Study: Spanking a child could lead to future aggression

A new study examining the effects of spanking could change how some parents approach discipline. (Thinkstock)

WASHINGTON – Spanking a child is supposed to curb bad behavior, but a new study shows it may do just the opposite.

The study published Monday is the journal “Pediatrics” suggests spanking a child could increase the risk of bad behavior down the road.

“Spanking does make the kid stop,” the lead author, Michael J. MacKenzie, an associate professor at the Columbia School of Social Work, told The New York Times.

“It gives the immediate feedback that it’s working. But the goal is to have kids regulate themselves over time. And in that, spanking fails.”

The study examined 1,933 parents when their children were 3 years old and again when the children were 5, asking about the parents’ spanking habits. The children were tested again at 9 years old to determine behavior, aggression and vocabulary skills.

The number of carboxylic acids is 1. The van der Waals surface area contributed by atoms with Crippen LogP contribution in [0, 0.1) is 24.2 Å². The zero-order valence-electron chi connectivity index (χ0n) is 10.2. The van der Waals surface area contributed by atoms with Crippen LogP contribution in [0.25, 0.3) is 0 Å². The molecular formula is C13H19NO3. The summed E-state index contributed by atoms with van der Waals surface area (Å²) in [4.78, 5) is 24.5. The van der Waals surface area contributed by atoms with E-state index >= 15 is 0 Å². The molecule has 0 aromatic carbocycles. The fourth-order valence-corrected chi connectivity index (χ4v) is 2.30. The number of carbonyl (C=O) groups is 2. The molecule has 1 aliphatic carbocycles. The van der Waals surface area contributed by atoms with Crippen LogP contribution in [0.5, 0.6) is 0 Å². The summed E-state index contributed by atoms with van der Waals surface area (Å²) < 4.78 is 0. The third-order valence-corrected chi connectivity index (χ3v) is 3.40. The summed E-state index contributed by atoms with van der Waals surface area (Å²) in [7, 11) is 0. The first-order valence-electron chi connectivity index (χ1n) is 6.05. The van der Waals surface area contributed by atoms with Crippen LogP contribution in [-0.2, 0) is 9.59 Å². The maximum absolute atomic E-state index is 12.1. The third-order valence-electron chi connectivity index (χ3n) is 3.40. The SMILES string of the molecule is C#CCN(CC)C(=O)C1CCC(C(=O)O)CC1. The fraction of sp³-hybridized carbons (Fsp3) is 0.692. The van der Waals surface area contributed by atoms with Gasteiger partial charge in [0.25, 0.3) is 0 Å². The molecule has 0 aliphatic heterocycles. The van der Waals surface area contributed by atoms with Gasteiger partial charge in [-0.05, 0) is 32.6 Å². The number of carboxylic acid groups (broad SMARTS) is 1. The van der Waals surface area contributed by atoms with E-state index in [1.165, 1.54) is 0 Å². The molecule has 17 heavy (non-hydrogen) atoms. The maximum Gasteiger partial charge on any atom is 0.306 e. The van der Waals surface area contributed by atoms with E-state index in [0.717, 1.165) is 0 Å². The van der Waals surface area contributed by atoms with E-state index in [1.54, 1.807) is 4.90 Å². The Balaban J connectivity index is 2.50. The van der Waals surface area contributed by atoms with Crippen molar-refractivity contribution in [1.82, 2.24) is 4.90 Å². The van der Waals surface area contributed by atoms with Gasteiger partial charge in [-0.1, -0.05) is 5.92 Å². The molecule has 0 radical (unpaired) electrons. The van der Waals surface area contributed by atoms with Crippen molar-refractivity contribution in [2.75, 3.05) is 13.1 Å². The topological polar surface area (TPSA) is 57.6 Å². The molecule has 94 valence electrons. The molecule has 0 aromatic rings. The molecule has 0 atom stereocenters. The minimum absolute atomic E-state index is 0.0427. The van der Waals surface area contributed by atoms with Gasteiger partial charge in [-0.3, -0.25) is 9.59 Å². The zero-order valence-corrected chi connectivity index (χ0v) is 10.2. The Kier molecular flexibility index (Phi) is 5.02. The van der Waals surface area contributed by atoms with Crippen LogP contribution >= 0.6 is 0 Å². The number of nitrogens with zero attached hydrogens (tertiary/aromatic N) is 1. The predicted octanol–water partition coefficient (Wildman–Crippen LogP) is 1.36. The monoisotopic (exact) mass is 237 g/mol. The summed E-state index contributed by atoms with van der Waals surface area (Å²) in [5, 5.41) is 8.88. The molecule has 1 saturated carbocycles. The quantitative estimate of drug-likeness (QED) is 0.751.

Researchers found that maternal spanking at age 5 was significantly associated with greater aggression and rule-breaking as well as lower scores on vocabulary tests at age 9.

Fathers’ spanking at age 5 was associated with lower vocabulary scores at age 9, according to the research.

The data considered numerous variables such as a child’s age and birth weight, aggression and vocabulary skills at a younger age as well as a family’s income and race.

The study found that 57 percent of mothers and 40 percent of fathers engaged in spanking when children were 3. At 5 years old, 52 percent of mothers and 33 percent of fathers spanked their children.

“These results demonstrate negative effects of spanking on child behavioral and cognitive development,” the study notes.

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